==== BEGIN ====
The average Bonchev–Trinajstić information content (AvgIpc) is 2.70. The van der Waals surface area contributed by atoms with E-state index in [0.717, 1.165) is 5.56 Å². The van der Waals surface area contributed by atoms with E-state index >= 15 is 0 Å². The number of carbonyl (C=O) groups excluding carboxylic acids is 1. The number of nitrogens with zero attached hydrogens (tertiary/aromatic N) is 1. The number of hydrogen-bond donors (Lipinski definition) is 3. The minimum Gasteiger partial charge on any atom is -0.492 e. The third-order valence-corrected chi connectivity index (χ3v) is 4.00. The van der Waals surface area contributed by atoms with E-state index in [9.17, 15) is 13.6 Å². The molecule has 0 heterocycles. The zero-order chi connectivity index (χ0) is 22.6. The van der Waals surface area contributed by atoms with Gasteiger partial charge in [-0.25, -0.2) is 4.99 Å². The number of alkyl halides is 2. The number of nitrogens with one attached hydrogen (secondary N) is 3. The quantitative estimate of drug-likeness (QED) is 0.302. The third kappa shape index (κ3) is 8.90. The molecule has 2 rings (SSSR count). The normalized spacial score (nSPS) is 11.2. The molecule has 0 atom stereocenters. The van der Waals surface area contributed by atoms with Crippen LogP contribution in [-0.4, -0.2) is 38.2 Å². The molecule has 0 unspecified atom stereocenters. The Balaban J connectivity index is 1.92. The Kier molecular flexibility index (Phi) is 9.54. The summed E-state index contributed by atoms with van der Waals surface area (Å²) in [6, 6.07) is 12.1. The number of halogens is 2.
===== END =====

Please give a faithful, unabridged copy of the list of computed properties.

The average Bonchev–Trinajstić information content (AvgIpc) is 2.70. The van der Waals surface area contributed by atoms with E-state index in [0.717, 1.165) is 5.56 Å². The van der Waals surface area contributed by atoms with E-state index >= 15 is 0 Å². The number of carbonyl (C=O) groups excluding carboxylic acids is 1. The number of nitrogens with zero attached hydrogens (tertiary/aromatic N) is 1. The number of hydrogen-bond donors (Lipinski definition) is 3. The minimum Gasteiger partial charge on any atom is -0.492 e. The third-order valence-corrected chi connectivity index (χ3v) is 4.00. The van der Waals surface area contributed by atoms with E-state index in [9.17, 15) is 13.6 Å². The molecule has 0 heterocycles. The zero-order chi connectivity index (χ0) is 22.6. The van der Waals surface area contributed by atoms with Gasteiger partial charge in [-0.25, -0.2) is 4.99 Å². The number of alkyl halides is 2. The number of nitrogens with one attached hydrogen (secondary N) is 3. The quantitative estimate of drug-likeness (QED) is 0.302. The third kappa shape index (κ3) is 8.90. The molecule has 2 rings (SSSR count). The normalized spacial score (nSPS) is 11.2. The molecule has 0 atom stereocenters. The van der Waals surface area contributed by atoms with Crippen LogP contribution in [-0.4, -0.2) is 38.2 Å². The molecule has 0 unspecified atom stereocenters. The Balaban J connectivity index is 1.92. The Kier molecular flexibility index (Phi) is 9.54. The summed E-state index contributed by atoms with van der Waals surface area (Å²) in [6, 6.07) is 12.1. The number of halogens is 2.